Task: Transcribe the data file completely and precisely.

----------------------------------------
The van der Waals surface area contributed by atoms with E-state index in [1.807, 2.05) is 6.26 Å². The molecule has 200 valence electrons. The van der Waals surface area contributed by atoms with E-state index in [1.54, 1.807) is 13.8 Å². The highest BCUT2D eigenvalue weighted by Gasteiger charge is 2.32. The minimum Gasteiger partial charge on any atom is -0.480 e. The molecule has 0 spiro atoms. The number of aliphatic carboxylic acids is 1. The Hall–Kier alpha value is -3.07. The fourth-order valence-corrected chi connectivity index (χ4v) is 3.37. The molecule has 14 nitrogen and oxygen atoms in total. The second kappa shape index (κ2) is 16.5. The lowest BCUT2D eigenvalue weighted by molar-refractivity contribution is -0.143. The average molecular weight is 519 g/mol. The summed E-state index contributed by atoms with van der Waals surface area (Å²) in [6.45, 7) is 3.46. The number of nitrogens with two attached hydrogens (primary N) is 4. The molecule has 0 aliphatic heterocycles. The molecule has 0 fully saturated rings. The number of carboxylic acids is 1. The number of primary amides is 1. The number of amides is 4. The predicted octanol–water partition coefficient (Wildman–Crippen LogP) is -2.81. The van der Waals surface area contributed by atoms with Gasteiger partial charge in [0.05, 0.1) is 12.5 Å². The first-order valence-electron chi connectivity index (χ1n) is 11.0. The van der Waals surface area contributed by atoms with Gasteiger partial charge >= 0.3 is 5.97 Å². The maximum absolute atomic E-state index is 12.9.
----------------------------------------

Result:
The van der Waals surface area contributed by atoms with E-state index in [1.807, 2.05) is 6.26 Å². The molecule has 200 valence electrons. The van der Waals surface area contributed by atoms with E-state index in [1.54, 1.807) is 13.8 Å². The highest BCUT2D eigenvalue weighted by Gasteiger charge is 2.32. The minimum Gasteiger partial charge on any atom is -0.480 e. The molecule has 0 spiro atoms. The number of aliphatic carboxylic acids is 1. The Hall–Kier alpha value is -3.07. The fourth-order valence-corrected chi connectivity index (χ4v) is 3.37. The molecule has 14 nitrogen and oxygen atoms in total. The second kappa shape index (κ2) is 16.5. The lowest BCUT2D eigenvalue weighted by molar-refractivity contribution is -0.143. The average molecular weight is 519 g/mol. The summed E-state index contributed by atoms with van der Waals surface area (Å²) in [6.45, 7) is 3.46. The number of nitrogens with two attached hydrogens (primary N) is 4. The molecule has 0 aliphatic heterocycles. The molecule has 0 fully saturated rings. The number of carboxylic acids is 1. The number of primary amides is 1. The number of amides is 4. The predicted octanol–water partition coefficient (Wildman–Crippen LogP) is -2.81. The van der Waals surface area contributed by atoms with Gasteiger partial charge in [0.05, 0.1) is 12.5 Å². The first-order valence-electron chi connectivity index (χ1n) is 11.0. The van der Waals surface area contributed by atoms with Gasteiger partial charge >= 0.3 is 5.97 Å². The maximum absolute atomic E-state index is 12.9.